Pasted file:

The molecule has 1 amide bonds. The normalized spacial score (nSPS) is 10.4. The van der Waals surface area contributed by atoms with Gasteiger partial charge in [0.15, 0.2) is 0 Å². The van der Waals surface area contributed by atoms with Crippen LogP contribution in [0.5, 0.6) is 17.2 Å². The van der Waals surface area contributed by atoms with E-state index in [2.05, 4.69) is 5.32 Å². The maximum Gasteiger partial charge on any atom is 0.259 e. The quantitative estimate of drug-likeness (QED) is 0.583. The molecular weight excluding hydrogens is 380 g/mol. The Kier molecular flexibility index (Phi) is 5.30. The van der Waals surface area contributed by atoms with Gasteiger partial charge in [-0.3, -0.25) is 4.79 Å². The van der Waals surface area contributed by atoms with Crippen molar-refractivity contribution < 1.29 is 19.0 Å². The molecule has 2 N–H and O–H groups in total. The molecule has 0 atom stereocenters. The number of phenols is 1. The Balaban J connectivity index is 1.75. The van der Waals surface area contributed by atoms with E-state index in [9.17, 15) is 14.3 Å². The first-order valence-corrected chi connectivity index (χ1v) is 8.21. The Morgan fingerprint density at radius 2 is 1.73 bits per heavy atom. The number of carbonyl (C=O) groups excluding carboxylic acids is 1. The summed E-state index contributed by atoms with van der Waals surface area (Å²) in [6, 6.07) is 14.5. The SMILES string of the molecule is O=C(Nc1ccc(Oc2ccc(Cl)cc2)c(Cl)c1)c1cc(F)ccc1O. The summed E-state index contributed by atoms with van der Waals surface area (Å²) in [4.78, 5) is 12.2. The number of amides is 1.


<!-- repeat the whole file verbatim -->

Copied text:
The molecule has 1 amide bonds. The normalized spacial score (nSPS) is 10.4. The van der Waals surface area contributed by atoms with Gasteiger partial charge in [0.15, 0.2) is 0 Å². The van der Waals surface area contributed by atoms with Crippen LogP contribution in [0.5, 0.6) is 17.2 Å². The van der Waals surface area contributed by atoms with E-state index in [2.05, 4.69) is 5.32 Å². The maximum Gasteiger partial charge on any atom is 0.259 e. The quantitative estimate of drug-likeness (QED) is 0.583. The molecular weight excluding hydrogens is 380 g/mol. The Kier molecular flexibility index (Phi) is 5.30. The van der Waals surface area contributed by atoms with Gasteiger partial charge in [-0.3, -0.25) is 4.79 Å². The van der Waals surface area contributed by atoms with Crippen molar-refractivity contribution < 1.29 is 19.0 Å². The molecule has 2 N–H and O–H groups in total. The molecule has 0 atom stereocenters. The number of phenols is 1. The Balaban J connectivity index is 1.75. The van der Waals surface area contributed by atoms with E-state index in [9.17, 15) is 14.3 Å². The first-order valence-corrected chi connectivity index (χ1v) is 8.21. The Morgan fingerprint density at radius 2 is 1.73 bits per heavy atom. The number of carbonyl (C=O) groups excluding carboxylic acids is 1. The summed E-state index contributed by atoms with van der Waals surface area (Å²) in [6, 6.07) is 14.5. The SMILES string of the molecule is O=C(Nc1ccc(Oc2ccc(Cl)cc2)c(Cl)c1)c1cc(F)ccc1O. The summed E-state index contributed by atoms with van der Waals surface area (Å²) in [4.78, 5) is 12.2. The number of amides is 1.